STAINLESS STEEL ALLOY 304
This is the metal of choice for most architectural and any decorative surfaces. Ideal for fabrication. It is highly resistant to corrosion and therefore suitable for outdoor applications. No protective coating is required.
STAINLESS STEEL ALLOY 316
It is rarely used except when its particularly strong resistance to corrosion becomes a factor: chemical environments or similar exposures. It does not require any protective coatings.
STAINLESS STEEL ALLOY 430
Not usable for architectural or other quality installations, this alloy contains a fair amount of iron and will therefore oxidize. It is commonly used for lower grade fabrication.
BRASS ALLOYS 464 – 260 – 280
This yellow metal is a copper alloy and is available in many different alloys, having different trade names. Alloy 464 is called Naval Brass, Alloy 260 is called Cartridge Brass and Alloy 280 is called Muntz. All 3 are very close in color. Naval Brass in quality grades is widely available. Muntz, best known by architects, has become increasingly scarce in recent years. It is highly recommended to specify Naval or Cartridge Brass for decorative applications. Any brass will need to be clear lacquer coated to prevent and retard tarnishing. It is not recommended to specify brass for outdoor applications, especially not in hot and humid tropical or marine environments, or in non-air-conditioned buildings in such climates.
BRASS ALLOY 220 (COMMERCIAL BRONZE)
Because of its trade name “Commercial Bronze,” this alloy is commonly referred to as Bronze (real Bronze does not exist in sheet form). Its reddish color is highly attractive and can be matched with hardware in real bronze. Again, this alloy needs to be clear lacquer coated and all other recommendations for Brass will apply.
COPPER ALLOY 110
Plain copper sheets in their reddish color are very beautiful. But many of the more complex decorative finishes can only be applied with great risk or subsequent, residual tarnishing. Best uses for copper are full sheet oxidation finishes and textures on metal laminates. Again, copper needs to be clear lacquer coated and all other recommendations such as for Brass apply also for Copper.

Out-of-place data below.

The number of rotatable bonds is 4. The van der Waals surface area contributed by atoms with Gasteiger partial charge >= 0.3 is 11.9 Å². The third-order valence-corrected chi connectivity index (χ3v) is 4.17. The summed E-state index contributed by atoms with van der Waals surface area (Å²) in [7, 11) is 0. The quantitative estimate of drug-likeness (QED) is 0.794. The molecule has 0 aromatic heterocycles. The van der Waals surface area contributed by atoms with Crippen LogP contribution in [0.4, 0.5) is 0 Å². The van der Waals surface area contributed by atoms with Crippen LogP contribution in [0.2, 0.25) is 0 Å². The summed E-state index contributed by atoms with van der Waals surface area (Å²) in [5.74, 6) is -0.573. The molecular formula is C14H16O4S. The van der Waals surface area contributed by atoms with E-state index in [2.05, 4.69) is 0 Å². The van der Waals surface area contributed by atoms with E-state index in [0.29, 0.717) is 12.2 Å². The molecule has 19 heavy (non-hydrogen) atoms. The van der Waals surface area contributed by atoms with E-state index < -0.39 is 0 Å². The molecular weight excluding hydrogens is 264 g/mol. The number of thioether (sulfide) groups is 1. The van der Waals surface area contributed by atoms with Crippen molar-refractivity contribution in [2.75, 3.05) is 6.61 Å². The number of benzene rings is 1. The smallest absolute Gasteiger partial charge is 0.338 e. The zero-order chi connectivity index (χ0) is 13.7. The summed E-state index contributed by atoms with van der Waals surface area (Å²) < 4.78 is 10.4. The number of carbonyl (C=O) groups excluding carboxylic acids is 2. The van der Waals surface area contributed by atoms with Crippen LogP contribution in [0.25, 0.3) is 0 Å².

This material is the most common metal on earth and it exists in many different alloys, grades of hardness and quality. Most are suitable for the various decorative finishes. Since Aluminum does oxidize, albeit very slowly, a protective coating is necessary. The coating for outdoor applications is anodized, whereas clear lacquer coatings are sufficient for indoor applications. Aluminum can also be dyed successfully with organic dyes or coated with transparent colored coatings. Aluminum’s main features are: light weight and low cost. Ease of cutting light gauge material by conventional means; give it a much wider market for decorative applications than Stainless Steel.
COLD ROLLED STEEL
This is the professional name for ordinary steel sheets; the most widely used sheet metal in fabrication and construction. Because it is basically an iron alloy, it needs to be particularly well protected against rust. This metal is only suitable as a base metal for decorative applications in paint and vinyl coatings, for example.
STAINLESS STEEL – COPPER – ALUMINUM – BRASS
All of these metals are widely used as metal laminates. The most common metal is aluminum, either clear coated or anodized. A metal laminate is a sandwich of a thin metal foil bonded by glue + pressure to a substrate of phenolic resin or similar. Or 2 thin sheets of plain aluminum are sandwiched over a resin core. ALMOST ANY OF THE DECORATED FINISHES DISCUSSED HERE CAN BE PRODUCED ON THESE LAMINATES AS WELL AS ON PLAIN METAL. While metal laminates are lighter, generally less expensive and easier to cut to size than plain metals, the choice between both will depend on physical characteristics. All major HPL distributors distribute extensive documentation on metal laminate specs and recommendations how to handle and fabricate.